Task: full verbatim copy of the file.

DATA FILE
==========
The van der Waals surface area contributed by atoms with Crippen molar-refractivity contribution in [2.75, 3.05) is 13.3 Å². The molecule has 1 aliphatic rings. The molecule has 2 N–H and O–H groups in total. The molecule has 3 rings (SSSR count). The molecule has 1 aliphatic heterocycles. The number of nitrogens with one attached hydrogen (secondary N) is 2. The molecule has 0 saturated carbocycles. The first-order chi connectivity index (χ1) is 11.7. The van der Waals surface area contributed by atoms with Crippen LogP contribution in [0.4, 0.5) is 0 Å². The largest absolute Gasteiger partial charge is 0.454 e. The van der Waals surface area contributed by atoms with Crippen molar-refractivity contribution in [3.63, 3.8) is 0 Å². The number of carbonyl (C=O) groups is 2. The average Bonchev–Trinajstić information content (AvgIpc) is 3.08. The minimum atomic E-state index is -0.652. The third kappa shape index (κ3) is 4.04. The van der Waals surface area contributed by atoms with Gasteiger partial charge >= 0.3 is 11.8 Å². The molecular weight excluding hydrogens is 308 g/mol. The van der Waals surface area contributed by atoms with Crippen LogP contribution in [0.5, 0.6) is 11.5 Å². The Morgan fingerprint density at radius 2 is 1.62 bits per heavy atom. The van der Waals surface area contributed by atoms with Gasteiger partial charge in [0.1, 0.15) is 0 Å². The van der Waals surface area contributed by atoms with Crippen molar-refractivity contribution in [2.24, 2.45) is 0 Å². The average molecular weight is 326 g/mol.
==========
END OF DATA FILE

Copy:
The van der Waals surface area contributed by atoms with Crippen molar-refractivity contribution in [2.75, 3.05) is 13.3 Å². The molecule has 1 aliphatic rings. The molecule has 2 N–H and O–H groups in total. The molecule has 3 rings (SSSR count). The molecule has 1 aliphatic heterocycles. The number of nitrogens with one attached hydrogen (secondary N) is 2. The molecule has 0 saturated carbocycles. The first-order chi connectivity index (χ1) is 11.7. The van der Waals surface area contributed by atoms with Crippen LogP contribution in [0.4, 0.5) is 0 Å². The largest absolute Gasteiger partial charge is 0.454 e. The van der Waals surface area contributed by atoms with Crippen molar-refractivity contribution in [3.63, 3.8) is 0 Å². The number of carbonyl (C=O) groups is 2. The average Bonchev–Trinajstić information content (AvgIpc) is 3.08. The minimum atomic E-state index is -0.652. The third kappa shape index (κ3) is 4.04. The van der Waals surface area contributed by atoms with Gasteiger partial charge >= 0.3 is 11.8 Å². The molecular weight excluding hydrogens is 308 g/mol. The van der Waals surface area contributed by atoms with Crippen LogP contribution in [0.5, 0.6) is 11.5 Å². The Morgan fingerprint density at radius 2 is 1.62 bits per heavy atom. The van der Waals surface area contributed by atoms with Gasteiger partial charge in [0.1, 0.15) is 0 Å². The van der Waals surface area contributed by atoms with Crippen molar-refractivity contribution in [2.24, 2.45) is 0 Å². The average molecular weight is 326 g/mol.